When Ava was diagnosed with autism I thought someone would hand me a pamphlet that would provide guidance on where to seek therapy, how many hours of therapy she would need, etc. That didn’t happen because in 2006, that didn’t exist. When I inquired about programs for children with autism, I was told there were effective therapies, but they were too expensive and I wouldn’t find those programs in the state of Georgia. I was determined to help my daughter, so I attended a training session hosted by Early Autism Project. I think I was the only parent there. The room was full of teachers and speech therapists, but it sounded interesting so I stayed. At this training session, I learned about Applied Behavior Analysis (ABA) therapy. I knew, based on my own research, that it was the most effective therapy for children with autism and typically not covered by insurances. At the time, Early Autism Project only provided home-based ABA therapy in Georgia and it was incredibly expensive because there was no insurance coverage. I didn’t care. We immediately started ABA therapy and I saw a dramatic difference in Ava. Early intervention helped Ava progress from a two-year-old who we were told would never speak or be in a regular classroom, to a successful eighth-grader who is thriving in a general education classroom and no longer requires intensive treatment. That is why I fought for Ava’s Law, which made Georgia the 41st state to mandate insurance for children with autism. Thanks to state mandates like Ava’s Law, more children can receive therapy. Parents have more hope than ever before because there is greater access to services.
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I is for Inspire – As a parent, when you look at your child or children what inspires you?
Every day I am inspired by Ava’s bravery and her tenacity to work hard. It requires such commitment for a child to participate in 30-40 hours of therapy a week. Children with autism have to work harder for everything. I watched Ava struggle to learn all the skills that come naturally for most children. However, Ava was committed to working hard because she knew ABA therapy was critical to her reaching her full potential. Her mature understanding of the power of therapy is the reason she now redirects her energy towards advocacy. She wants to ensure all children have access to ABA therapy. As I said, I am inspired by my daughter every single day.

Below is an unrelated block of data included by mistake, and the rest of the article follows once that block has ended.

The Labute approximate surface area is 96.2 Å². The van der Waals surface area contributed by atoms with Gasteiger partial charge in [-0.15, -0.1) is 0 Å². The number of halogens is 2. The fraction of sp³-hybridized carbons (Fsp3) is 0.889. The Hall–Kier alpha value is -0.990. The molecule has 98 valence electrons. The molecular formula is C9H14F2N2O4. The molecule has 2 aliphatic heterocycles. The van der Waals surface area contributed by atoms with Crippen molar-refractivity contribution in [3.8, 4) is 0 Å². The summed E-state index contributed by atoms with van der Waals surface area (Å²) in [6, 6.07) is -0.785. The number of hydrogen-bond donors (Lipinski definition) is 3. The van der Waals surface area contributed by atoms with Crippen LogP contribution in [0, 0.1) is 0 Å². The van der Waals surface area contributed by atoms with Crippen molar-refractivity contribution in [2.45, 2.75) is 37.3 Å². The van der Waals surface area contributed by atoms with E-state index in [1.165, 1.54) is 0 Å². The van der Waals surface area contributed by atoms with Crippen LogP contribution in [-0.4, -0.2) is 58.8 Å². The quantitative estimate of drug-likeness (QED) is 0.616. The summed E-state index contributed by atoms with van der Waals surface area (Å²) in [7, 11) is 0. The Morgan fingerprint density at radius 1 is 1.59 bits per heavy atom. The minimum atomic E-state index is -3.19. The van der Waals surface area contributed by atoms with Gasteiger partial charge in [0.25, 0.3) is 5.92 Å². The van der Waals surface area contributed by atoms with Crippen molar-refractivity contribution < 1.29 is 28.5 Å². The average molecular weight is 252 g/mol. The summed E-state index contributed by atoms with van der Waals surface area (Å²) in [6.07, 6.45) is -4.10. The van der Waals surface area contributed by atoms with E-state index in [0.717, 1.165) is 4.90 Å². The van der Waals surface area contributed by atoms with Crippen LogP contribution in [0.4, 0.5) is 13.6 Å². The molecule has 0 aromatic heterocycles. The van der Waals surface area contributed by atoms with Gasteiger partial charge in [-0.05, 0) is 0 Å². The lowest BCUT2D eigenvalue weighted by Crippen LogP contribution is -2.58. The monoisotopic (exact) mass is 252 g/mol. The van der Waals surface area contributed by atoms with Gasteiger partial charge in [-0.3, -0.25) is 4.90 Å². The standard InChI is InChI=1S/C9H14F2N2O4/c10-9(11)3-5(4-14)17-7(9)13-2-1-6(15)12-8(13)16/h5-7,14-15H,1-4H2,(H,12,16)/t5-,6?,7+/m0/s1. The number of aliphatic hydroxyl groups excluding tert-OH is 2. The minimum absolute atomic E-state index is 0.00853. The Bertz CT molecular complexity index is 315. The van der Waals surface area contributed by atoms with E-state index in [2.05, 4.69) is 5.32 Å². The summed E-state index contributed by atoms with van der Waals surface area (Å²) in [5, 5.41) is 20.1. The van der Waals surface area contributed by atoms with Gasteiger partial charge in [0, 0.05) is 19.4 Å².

S is for Support – Are there things you struggle with or have struggled with, and what types of support do you still need?
I struggle when parents who have a child with autism see the amazing progress Ava has made and they want the same outcome for their child. They want access to ABA therapy. I struggle with what I tell them because that treatment can cost $20-30K a year and most parents can’t do that without some kind of financial assistance. Children all over the country are being denied access to treatment. That is why Ava’s Law in Georgia and similar mandates in other states are so important because they provide children with coverage for life-changing autism therapy.
M is for Manage – What keys to success can you leave with parents so that they can better manage their day-to-day efforts?
A strong support system is key when you have a child with autism. You need to surround yourself with people who believe in you and your child and the importance of the therapy. Raising a child with autism is difficult, but good friends and family can provide you with the encouragement you need to keep going. Society also puts a lot of pressure on parents to do everything at once. When children start therapy, you feel like you should be doing everything you can to help them. My suggestion is to try one thing at a time to help you determine what is going to work for you, your child, and your family. You can always add to things. Parents feel pressure to do everything and it just isn’t possible.
This article was featured in Issue 65 – Back-To-School Transitions